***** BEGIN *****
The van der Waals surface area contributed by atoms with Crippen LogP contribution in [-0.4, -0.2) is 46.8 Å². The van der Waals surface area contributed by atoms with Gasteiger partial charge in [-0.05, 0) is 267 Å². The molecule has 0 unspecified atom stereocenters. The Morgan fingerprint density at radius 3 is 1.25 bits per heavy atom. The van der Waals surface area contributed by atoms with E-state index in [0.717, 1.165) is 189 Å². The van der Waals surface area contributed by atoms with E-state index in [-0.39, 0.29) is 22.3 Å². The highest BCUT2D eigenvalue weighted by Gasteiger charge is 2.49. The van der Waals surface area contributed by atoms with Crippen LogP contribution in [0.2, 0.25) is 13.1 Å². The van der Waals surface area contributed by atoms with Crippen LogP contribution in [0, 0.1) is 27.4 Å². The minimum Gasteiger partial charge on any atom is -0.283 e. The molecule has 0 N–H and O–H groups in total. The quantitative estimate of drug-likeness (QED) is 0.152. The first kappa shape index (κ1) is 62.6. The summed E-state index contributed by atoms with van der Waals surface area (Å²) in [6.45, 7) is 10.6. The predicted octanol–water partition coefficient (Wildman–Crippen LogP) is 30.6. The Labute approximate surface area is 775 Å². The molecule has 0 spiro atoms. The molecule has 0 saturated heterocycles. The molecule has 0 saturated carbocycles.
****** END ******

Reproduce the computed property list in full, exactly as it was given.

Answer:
The van der Waals surface area contributed by atoms with Crippen LogP contribution in [-0.4, -0.2) is 46.8 Å². The van der Waals surface area contributed by atoms with Gasteiger partial charge in [-0.05, 0) is 267 Å². The molecule has 0 unspecified atom stereocenters. The Morgan fingerprint density at radius 3 is 1.25 bits per heavy atom. The van der Waals surface area contributed by atoms with E-state index in [0.717, 1.165) is 189 Å². The van der Waals surface area contributed by atoms with E-state index in [-0.39, 0.29) is 22.3 Å². The highest BCUT2D eigenvalue weighted by Gasteiger charge is 2.49. The van der Waals surface area contributed by atoms with Crippen LogP contribution in [0.2, 0.25) is 13.1 Å². The van der Waals surface area contributed by atoms with Crippen LogP contribution in [0, 0.1) is 27.4 Å². The minimum Gasteiger partial charge on any atom is -0.283 e. The molecule has 0 N–H and O–H groups in total. The quantitative estimate of drug-likeness (QED) is 0.152. The first kappa shape index (κ1) is 62.6. The summed E-state index contributed by atoms with van der Waals surface area (Å²) in [6.45, 7) is 10.6. The predicted octanol–water partition coefficient (Wildman–Crippen LogP) is 30.6. The Labute approximate surface area is 775 Å². The molecule has 0 spiro atoms. The molecule has 0 saturated heterocycles. The molecule has 0 saturated carbocycles.